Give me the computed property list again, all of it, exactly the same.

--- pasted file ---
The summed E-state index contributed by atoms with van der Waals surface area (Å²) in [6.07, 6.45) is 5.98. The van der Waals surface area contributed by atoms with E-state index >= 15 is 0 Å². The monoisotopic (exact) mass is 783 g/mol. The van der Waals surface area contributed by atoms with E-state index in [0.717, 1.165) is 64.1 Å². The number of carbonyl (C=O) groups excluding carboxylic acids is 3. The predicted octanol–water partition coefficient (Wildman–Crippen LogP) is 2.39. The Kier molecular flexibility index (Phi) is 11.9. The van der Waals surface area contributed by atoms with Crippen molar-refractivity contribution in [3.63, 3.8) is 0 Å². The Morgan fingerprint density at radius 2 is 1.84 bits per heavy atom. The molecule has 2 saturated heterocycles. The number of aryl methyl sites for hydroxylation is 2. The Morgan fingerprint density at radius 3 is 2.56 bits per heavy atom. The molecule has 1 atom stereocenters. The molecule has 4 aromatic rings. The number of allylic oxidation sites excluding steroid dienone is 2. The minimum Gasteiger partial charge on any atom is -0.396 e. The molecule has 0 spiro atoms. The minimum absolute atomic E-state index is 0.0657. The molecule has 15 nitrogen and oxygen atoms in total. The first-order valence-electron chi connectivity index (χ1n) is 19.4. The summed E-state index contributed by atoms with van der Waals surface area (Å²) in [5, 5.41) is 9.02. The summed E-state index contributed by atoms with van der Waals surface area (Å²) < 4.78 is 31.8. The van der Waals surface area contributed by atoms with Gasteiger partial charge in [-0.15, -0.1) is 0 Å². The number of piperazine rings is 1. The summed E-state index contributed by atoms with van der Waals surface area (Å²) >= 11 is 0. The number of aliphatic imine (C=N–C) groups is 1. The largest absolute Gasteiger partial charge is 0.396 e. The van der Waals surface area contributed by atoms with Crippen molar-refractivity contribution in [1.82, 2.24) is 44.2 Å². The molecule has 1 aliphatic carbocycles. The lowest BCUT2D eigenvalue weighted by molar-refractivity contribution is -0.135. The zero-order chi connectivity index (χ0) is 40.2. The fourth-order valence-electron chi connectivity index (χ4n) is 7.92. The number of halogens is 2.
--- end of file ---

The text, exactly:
The summed E-state index contributed by atoms with van der Waals surface area (Å²) in [6.07, 6.45) is 5.98. The van der Waals surface area contributed by atoms with E-state index >= 15 is 0 Å². The monoisotopic (exact) mass is 783 g/mol. The van der Waals surface area contributed by atoms with E-state index in [0.717, 1.165) is 64.1 Å². The number of carbonyl (C=O) groups excluding carboxylic acids is 3. The predicted octanol–water partition coefficient (Wildman–Crippen LogP) is 2.39. The Kier molecular flexibility index (Phi) is 11.9. The van der Waals surface area contributed by atoms with Crippen molar-refractivity contribution in [3.63, 3.8) is 0 Å². The Morgan fingerprint density at radius 2 is 1.84 bits per heavy atom. The molecule has 2 saturated heterocycles. The number of aryl methyl sites for hydroxylation is 2. The Morgan fingerprint density at radius 3 is 2.56 bits per heavy atom. The molecule has 1 atom stereocenters. The molecule has 4 aromatic rings. The number of allylic oxidation sites excluding steroid dienone is 2. The minimum Gasteiger partial charge on any atom is -0.396 e. The molecule has 0 spiro atoms. The minimum absolute atomic E-state index is 0.0657. The molecule has 15 nitrogen and oxygen atoms in total. The first-order valence-electron chi connectivity index (χ1n) is 19.4. The summed E-state index contributed by atoms with van der Waals surface area (Å²) in [5, 5.41) is 9.02. The summed E-state index contributed by atoms with van der Waals surface area (Å²) < 4.78 is 31.8. The van der Waals surface area contributed by atoms with Gasteiger partial charge in [-0.15, -0.1) is 0 Å². The number of piperazine rings is 1. The summed E-state index contributed by atoms with van der Waals surface area (Å²) >= 11 is 0. The number of aliphatic imine (C=N–C) groups is 1. The largest absolute Gasteiger partial charge is 0.396 e. The van der Waals surface area contributed by atoms with Crippen molar-refractivity contribution in [1.82, 2.24) is 44.2 Å². The molecule has 1 aliphatic carbocycles. The lowest BCUT2D eigenvalue weighted by molar-refractivity contribution is -0.135. The zero-order chi connectivity index (χ0) is 40.2. The fourth-order valence-electron chi connectivity index (χ4n) is 7.92. The number of halogens is 2.